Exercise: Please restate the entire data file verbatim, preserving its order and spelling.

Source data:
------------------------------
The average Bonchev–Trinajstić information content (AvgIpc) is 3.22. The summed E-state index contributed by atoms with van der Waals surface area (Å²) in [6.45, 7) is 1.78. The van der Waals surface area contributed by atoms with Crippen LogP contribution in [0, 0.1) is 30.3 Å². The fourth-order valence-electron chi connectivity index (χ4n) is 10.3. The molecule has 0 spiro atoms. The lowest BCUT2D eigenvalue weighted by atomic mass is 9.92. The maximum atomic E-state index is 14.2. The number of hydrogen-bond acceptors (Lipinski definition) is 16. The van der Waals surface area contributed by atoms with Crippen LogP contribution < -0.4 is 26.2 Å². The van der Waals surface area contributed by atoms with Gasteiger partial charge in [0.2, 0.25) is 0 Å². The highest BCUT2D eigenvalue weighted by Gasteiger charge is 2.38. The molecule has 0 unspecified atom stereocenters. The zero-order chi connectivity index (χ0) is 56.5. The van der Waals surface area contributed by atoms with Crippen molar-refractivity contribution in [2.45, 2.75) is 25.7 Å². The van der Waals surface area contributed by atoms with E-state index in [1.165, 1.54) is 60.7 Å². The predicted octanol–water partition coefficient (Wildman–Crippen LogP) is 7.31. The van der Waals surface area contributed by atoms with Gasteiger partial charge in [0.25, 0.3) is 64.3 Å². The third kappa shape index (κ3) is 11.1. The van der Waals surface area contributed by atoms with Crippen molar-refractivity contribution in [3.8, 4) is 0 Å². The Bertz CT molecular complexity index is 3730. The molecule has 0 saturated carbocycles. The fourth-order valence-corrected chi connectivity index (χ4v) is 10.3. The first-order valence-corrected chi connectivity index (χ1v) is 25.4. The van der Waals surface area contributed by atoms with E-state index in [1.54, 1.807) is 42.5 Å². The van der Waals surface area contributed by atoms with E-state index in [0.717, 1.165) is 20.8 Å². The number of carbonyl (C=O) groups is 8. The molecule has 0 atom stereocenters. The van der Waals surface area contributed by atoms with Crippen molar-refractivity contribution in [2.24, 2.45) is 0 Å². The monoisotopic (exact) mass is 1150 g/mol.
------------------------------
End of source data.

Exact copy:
The average Bonchev–Trinajstić information content (AvgIpc) is 3.22. The summed E-state index contributed by atoms with van der Waals surface area (Å²) in [6.45, 7) is 1.78. The van der Waals surface area contributed by atoms with Crippen LogP contribution in [0, 0.1) is 30.3 Å². The fourth-order valence-electron chi connectivity index (χ4n) is 10.3. The molecule has 0 spiro atoms. The lowest BCUT2D eigenvalue weighted by atomic mass is 9.92. The maximum atomic E-state index is 14.2. The number of hydrogen-bond acceptors (Lipinski definition) is 16. The van der Waals surface area contributed by atoms with Crippen LogP contribution < -0.4 is 26.2 Å². The van der Waals surface area contributed by atoms with Gasteiger partial charge in [0.2, 0.25) is 0 Å². The highest BCUT2D eigenvalue weighted by Gasteiger charge is 2.38. The molecule has 0 unspecified atom stereocenters. The zero-order chi connectivity index (χ0) is 56.5. The van der Waals surface area contributed by atoms with Crippen molar-refractivity contribution in [2.45, 2.75) is 25.7 Å². The van der Waals surface area contributed by atoms with E-state index in [1.165, 1.54) is 60.7 Å². The predicted octanol–water partition coefficient (Wildman–Crippen LogP) is 7.31. The van der Waals surface area contributed by atoms with Gasteiger partial charge in [0.25, 0.3) is 64.3 Å². The third kappa shape index (κ3) is 11.1. The van der Waals surface area contributed by atoms with Crippen molar-refractivity contribution in [3.8, 4) is 0 Å². The Bertz CT molecular complexity index is 3730. The molecule has 0 saturated carbocycles. The fourth-order valence-corrected chi connectivity index (χ4v) is 10.3. The first-order valence-corrected chi connectivity index (χ1v) is 25.4. The van der Waals surface area contributed by atoms with E-state index in [1.54, 1.807) is 42.5 Å². The van der Waals surface area contributed by atoms with E-state index in [0.717, 1.165) is 20.8 Å². The number of carbonyl (C=O) groups is 8. The molecule has 0 atom stereocenters. The van der Waals surface area contributed by atoms with Crippen molar-refractivity contribution in [2.24, 2.45) is 0 Å². The monoisotopic (exact) mass is 1150 g/mol.